New York to expand free Zika testing to pregnant women – Reuters

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March 9 New York is expanding free Zika virus
testing to pregnant women who had unprotected sex with a partner
who had traveled to a Zika-infected area, the state’s health
department said on Wednesday.

The state already offers testing to pregnant women who
traveled during pregnancy to an area where Zika is circulating,
and to non-pregnant women, men or children who developed
symptoms of Zika within four weeks of travel to an area with
active Zika transmission.

Only one in five people infected with the Zika virus will
develop symptoms, which are typically mild, but there have been
increased reports of a birth defect known as microcephaly, a
condition defined by unusually small heads that can result in
developmental problems.

Much remains unknown about Zika, including whether the virus
actually causes microcephaly. Brazil said it has confirmed more
than 640 cases of the disease and considers most to be related
to Zika infection in mothers. The country is investigating more
than 4,200 additional suspected cases of microcephaly.

The World Health Organization on Tuesday advised pregnant
women not to travel to areas with active Zika virus and said
sexual transmission is “relatively common.”

WHO director-general Margaret Chan told reporters that
microcephaly is only one of several birth abnormalities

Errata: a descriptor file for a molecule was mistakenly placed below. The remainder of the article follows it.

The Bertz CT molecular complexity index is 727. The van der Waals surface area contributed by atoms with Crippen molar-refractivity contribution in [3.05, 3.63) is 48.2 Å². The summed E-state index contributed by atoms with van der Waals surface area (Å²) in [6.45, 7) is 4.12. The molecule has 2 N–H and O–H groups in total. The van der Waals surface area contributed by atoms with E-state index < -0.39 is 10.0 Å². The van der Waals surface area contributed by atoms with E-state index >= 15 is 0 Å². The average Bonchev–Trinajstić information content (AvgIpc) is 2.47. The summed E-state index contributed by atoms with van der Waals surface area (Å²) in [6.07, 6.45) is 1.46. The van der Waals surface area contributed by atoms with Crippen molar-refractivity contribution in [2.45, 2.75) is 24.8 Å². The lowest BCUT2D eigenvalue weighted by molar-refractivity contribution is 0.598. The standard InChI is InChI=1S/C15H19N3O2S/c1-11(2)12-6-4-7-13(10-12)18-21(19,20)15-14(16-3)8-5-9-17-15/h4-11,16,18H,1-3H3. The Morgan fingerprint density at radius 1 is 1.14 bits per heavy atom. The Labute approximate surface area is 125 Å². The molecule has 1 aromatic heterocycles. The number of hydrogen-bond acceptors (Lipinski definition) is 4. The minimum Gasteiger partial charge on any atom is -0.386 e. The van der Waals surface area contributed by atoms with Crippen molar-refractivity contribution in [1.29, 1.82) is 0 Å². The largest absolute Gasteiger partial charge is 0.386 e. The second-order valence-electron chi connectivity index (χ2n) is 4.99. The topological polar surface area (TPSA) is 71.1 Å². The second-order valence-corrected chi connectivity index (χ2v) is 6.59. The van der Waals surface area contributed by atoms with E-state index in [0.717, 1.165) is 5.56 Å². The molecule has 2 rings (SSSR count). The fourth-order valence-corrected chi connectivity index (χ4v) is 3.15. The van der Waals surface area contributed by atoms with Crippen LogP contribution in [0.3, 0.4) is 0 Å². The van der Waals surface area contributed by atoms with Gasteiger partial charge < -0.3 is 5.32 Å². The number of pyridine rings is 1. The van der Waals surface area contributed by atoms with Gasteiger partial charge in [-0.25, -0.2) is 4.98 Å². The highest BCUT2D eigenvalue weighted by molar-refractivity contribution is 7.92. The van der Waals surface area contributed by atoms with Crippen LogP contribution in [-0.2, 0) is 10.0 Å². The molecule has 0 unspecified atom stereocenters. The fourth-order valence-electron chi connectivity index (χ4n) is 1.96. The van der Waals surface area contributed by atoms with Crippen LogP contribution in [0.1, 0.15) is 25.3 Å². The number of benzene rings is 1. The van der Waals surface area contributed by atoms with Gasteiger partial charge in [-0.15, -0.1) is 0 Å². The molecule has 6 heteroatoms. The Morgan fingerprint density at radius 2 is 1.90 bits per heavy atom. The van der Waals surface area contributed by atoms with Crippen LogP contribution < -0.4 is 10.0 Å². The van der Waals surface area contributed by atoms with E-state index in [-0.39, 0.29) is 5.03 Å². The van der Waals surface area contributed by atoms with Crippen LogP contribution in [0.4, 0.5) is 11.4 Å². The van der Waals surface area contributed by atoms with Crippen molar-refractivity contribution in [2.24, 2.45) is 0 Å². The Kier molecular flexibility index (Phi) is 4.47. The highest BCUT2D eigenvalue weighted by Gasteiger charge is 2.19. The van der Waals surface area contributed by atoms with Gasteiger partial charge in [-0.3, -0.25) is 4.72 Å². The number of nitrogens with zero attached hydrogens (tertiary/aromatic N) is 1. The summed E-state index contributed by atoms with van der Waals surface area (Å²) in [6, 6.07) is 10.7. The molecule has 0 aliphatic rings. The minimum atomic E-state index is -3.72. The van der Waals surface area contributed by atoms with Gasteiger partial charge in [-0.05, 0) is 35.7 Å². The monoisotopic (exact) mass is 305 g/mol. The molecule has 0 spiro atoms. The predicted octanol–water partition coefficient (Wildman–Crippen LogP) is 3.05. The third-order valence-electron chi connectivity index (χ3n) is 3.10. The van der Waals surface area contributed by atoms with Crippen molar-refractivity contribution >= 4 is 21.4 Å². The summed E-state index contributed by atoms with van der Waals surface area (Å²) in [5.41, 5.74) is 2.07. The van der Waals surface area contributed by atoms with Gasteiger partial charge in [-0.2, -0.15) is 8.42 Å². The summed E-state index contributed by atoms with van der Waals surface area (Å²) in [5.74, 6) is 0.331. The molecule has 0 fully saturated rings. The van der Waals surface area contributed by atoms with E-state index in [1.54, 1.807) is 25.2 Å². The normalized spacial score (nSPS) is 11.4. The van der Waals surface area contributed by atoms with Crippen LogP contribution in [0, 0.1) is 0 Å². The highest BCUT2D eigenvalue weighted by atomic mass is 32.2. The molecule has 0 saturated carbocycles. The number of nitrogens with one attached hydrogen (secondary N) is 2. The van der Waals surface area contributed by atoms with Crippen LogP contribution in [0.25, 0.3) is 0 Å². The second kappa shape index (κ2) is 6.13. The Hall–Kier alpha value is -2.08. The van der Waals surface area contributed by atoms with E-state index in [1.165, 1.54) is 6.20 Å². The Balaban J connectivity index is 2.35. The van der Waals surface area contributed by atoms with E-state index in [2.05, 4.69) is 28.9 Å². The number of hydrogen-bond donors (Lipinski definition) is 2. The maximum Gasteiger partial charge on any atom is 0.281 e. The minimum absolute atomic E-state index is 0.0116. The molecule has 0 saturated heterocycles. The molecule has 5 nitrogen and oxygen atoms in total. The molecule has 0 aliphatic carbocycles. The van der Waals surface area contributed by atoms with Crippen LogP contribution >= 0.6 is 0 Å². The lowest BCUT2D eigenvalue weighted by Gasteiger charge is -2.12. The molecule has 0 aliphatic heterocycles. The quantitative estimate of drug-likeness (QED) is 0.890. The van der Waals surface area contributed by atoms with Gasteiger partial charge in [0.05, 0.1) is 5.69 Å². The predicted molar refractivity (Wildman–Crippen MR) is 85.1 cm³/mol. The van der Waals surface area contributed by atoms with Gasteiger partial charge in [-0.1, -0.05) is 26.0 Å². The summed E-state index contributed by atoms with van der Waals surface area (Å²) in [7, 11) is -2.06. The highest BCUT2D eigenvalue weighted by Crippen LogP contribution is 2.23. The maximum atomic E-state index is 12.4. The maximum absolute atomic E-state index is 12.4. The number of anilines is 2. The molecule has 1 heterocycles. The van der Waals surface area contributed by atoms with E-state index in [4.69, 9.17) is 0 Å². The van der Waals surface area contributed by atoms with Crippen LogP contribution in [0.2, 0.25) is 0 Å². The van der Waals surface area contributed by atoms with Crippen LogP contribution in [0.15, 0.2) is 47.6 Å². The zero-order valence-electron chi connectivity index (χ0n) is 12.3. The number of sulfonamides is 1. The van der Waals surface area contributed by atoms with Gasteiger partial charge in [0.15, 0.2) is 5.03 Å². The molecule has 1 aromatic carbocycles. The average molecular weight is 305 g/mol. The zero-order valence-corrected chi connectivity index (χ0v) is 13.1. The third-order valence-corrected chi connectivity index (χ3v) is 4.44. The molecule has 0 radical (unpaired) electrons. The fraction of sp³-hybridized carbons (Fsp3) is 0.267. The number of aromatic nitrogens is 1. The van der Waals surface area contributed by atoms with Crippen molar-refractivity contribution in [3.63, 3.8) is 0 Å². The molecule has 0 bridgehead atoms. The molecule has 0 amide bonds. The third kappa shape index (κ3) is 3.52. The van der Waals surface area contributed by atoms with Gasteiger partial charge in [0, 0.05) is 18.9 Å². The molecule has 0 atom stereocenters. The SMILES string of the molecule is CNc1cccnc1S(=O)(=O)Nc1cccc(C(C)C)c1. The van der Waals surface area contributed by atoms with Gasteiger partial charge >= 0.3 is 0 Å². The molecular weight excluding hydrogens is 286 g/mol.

associated with Zika during pregnancy. Others include death,
retardation and injury to the nervous system.

Dr. Howard Zucker, commissioner of New York’s health
department, said that the department is expanding testing “as
evidence has emerged that the risk of sexual transmission is
greater than previously known.”

The department is investigating one possible case of sexual
transmission. It recommends, along with the Centers for Disease
Control and Prevention, that men who have traveled to or lived
in an area with active virus transmission abstain from sex or
use condoms throughout their partner’s pregnancy.

The department is also working with local health officials
in counties inhabited by a type of mosquito that could
potentially carry the Zika virus to update and implement a
mosquito surveillance and response plan.

In Central and South America the virus has been transmitted
mainly by the Aedes aegypti species of mosquito, which is not
present in New York State. But a related species, known as Aedes
albopictus, is present in New York City and surrounding
counties. Researchers are not sure if Aedes albopictus can
effectively transmit the virus.

The WHO said on Wednesday that widespread spraying to
eliminate mosquitoes had failed to stop the spread of dengue
fever and the same may be true of Zika.

(Reporting by Toni Clarke in Washington; editing by Grant

New York to expand free Zika testing to pregnant women – Reuters